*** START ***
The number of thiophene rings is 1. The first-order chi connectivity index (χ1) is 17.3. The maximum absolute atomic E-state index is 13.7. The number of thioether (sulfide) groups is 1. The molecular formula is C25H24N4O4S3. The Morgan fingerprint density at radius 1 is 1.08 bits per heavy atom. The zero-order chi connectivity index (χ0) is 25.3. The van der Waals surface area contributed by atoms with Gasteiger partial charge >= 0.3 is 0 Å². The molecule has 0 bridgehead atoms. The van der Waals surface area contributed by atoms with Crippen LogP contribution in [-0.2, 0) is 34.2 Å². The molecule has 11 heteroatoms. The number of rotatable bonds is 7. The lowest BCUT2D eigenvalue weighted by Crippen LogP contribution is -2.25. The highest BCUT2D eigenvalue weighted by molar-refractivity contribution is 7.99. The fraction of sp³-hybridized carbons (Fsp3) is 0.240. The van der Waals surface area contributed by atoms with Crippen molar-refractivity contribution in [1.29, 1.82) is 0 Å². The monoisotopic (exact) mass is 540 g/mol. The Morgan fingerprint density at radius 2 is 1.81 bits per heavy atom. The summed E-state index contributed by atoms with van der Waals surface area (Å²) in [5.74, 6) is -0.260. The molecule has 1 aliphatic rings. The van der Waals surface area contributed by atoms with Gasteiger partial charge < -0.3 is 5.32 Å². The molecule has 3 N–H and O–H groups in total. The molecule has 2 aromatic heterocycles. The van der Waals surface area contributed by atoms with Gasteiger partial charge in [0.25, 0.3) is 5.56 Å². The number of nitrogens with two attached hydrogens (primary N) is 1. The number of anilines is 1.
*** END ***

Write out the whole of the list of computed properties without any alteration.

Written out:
The number of thiophene rings is 1. The first-order chi connectivity index (χ1) is 17.3. The maximum absolute atomic E-state index is 13.7. The number of thioether (sulfide) groups is 1. The molecular formula is C25H24N4O4S3. The Morgan fingerprint density at radius 1 is 1.08 bits per heavy atom. The zero-order chi connectivity index (χ0) is 25.3. The van der Waals surface area contributed by atoms with Gasteiger partial charge >= 0.3 is 0 Å². The molecule has 0 bridgehead atoms. The van der Waals surface area contributed by atoms with Crippen LogP contribution in [-0.2, 0) is 34.2 Å². The molecule has 11 heteroatoms. The number of rotatable bonds is 7. The lowest BCUT2D eigenvalue weighted by Crippen LogP contribution is -2.25. The highest BCUT2D eigenvalue weighted by molar-refractivity contribution is 7.99. The fraction of sp³-hybridized carbons (Fsp3) is 0.240. The van der Waals surface area contributed by atoms with Crippen molar-refractivity contribution in [1.29, 1.82) is 0 Å². The monoisotopic (exact) mass is 540 g/mol. The Morgan fingerprint density at radius 2 is 1.81 bits per heavy atom. The summed E-state index contributed by atoms with van der Waals surface area (Å²) in [5.74, 6) is -0.260. The molecule has 1 aliphatic rings. The van der Waals surface area contributed by atoms with Gasteiger partial charge < -0.3 is 5.32 Å². The molecule has 3 N–H and O–H groups in total. The molecule has 2 aromatic heterocycles. The van der Waals surface area contributed by atoms with Gasteiger partial charge in [0.25, 0.3) is 5.56 Å². The number of nitrogens with two attached hydrogens (primary N) is 1. The number of anilines is 1.